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In the recent past, we have covered a few stories that dealt with tax preparers that have been investigated and charged with crimes that relate to lying on a client’s tax return about the amount of income that he or she received or the extent to which the taxpayer had a business loss or expense. The IRS takes all instances of tax preparer fraud very seriously, but as you will see in this story, when a tax preparers illegal actions extend overseas, the government wastes no time and spares no muscle in its criminal investigations and prosecutions.
Last week, a Federal District Court Judge sentenced David and Nadav Kalai to a combined 86 months in federal prison for their role in a tax preparation company that hid their clients’ funds in secret overseas accounts. Last winter, a federal jury found that the Kalai father and son duo had committed conspiracy to defraud the Internal Revenue Service and counts related to failing to file a Report of Foreign Bank and Financial Accounts (FBAR). David Kalai was sentenced to serve three years in a federal prison, followed by three years of home confinement. His son, Nadav, was sentenced to serve 50 months in prison and serve three years of supervised, thereafter. Finally, the two were ordered to pay a combined fine of $296,000.
According to a Department of Justice Press Release, the Kalai’s owned and operated United Revenue Service (URS), a business that assisted taxpayers with the filing of their tax returns. URS was based in Newport Beach but also had offices in Costa Mesa and Maryland. Evidence that was presented at trial showed that URS would not only prepare tax returns for clients, but would also help them hide their money in foreign bank accounts. The Department of Justice states that the company would assist customers in the setting up of nominee corporations in Belize that had an interest in bank accounts that were set up through Israeli banks. URS falsely categorized the funds that were leaving the United States and being placed in the Israeli bank accounts as a business loss or expense.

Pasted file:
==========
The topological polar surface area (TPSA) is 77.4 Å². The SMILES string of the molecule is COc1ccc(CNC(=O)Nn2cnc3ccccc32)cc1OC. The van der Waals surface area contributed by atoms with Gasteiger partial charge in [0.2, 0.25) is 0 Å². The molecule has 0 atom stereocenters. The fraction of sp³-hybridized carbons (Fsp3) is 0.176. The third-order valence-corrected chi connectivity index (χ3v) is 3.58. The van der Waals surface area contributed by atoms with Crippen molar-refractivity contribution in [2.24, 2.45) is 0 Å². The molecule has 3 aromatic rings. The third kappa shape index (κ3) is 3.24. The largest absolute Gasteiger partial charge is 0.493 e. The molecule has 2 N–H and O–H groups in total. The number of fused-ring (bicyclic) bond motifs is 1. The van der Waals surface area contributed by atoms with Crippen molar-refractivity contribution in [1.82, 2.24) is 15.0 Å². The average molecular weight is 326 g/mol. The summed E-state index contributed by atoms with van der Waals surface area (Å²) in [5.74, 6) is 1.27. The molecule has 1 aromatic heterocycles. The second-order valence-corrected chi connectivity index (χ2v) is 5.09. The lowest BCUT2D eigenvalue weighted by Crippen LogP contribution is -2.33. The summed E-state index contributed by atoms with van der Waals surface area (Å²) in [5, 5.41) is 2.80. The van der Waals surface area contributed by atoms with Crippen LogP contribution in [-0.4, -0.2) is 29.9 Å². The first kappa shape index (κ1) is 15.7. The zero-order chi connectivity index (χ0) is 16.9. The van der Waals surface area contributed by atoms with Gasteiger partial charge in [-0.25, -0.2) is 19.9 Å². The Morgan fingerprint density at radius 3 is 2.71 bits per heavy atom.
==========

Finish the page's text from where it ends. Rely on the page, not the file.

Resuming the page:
Taxpayers are required to not only tell the truth about how much money they are earning, but are also required to disclose to the government the existence of foreign bank accounts that exceed a certain dollar amount. In fact, federal law requires that those filers that have signature authority or ownership in accounts at foreign financial institution with more than a $10,000 balance disclose it on their personal tax return (Form 1040) and in addition, file a Report of Foreign Bank and Financial Account. The IRS has been heavily cracking down on taxpayers that have taken steps to hide their money overseas, so the vigorous investigation and steep sentences for the Kalai’s are no surprise, considering that URS helped hide millions of client dollars overseas.
When taxpayers find themselves with money overseas in an account that hasn’t yet been declared, many panic. It is very possible that some visit a tax preparer like URS that makes promises that the money will never be found and if it is, the penalty will be a simple slap on the wrist. Many taxpayers that believed those types of pitches now reside in a federal prison. Many later came to realize that the willful failure to file an FBAR to disclose a foreign bank account is a felony and punishable by a lengthy prison sentence and a fine that could equal 50% of the high balance in the hidden foreign account. As you can tell, a tax preparer or other adviser that promises to keep your foreign account a secret for a fee is not the way to go, unless you are seeking an extended stay in a federal penitentiary.
What many taxpayers do not realize is that there are options that involve coming clean with the government about a foreign bank account that hasn’t yet been disclosed without facing all of the negative repercussions that come with being caught red-handed. The Offshore Voluntary Disclosure Program (OVDP) allows taxpayers to come forward and pay a reduced penalty in order to avoid criminal prosecution. But the OVDP is limited to those taxpayers that have not yet been investigated by the IRS. For instance, a taxpayer that has an open investigation or audit against him or her for any reason is not eligible to enter into the OVDP. This reality creates a very real incentive to seek out the advice and assistance of an experienced tax attorney immediately.
The tax and accounting professionals at the Tax Law Offices of David W. Klasing have extensive experience in helping clients determine whether the OVDP is right for them, and if it is, assisting them through the sometimes-complicated process. Much like the father and son from the story detailed above, if the government comes to find out about your offshore activity through their Criminal Investigation Division, they will prosecute you to the fullest extent of the law. In an age where investigations can uncover incriminating evidence overnight, there is no time to lose. Contact the Tax Law Offices of David W. Klasing today for a reduced-rate consultation.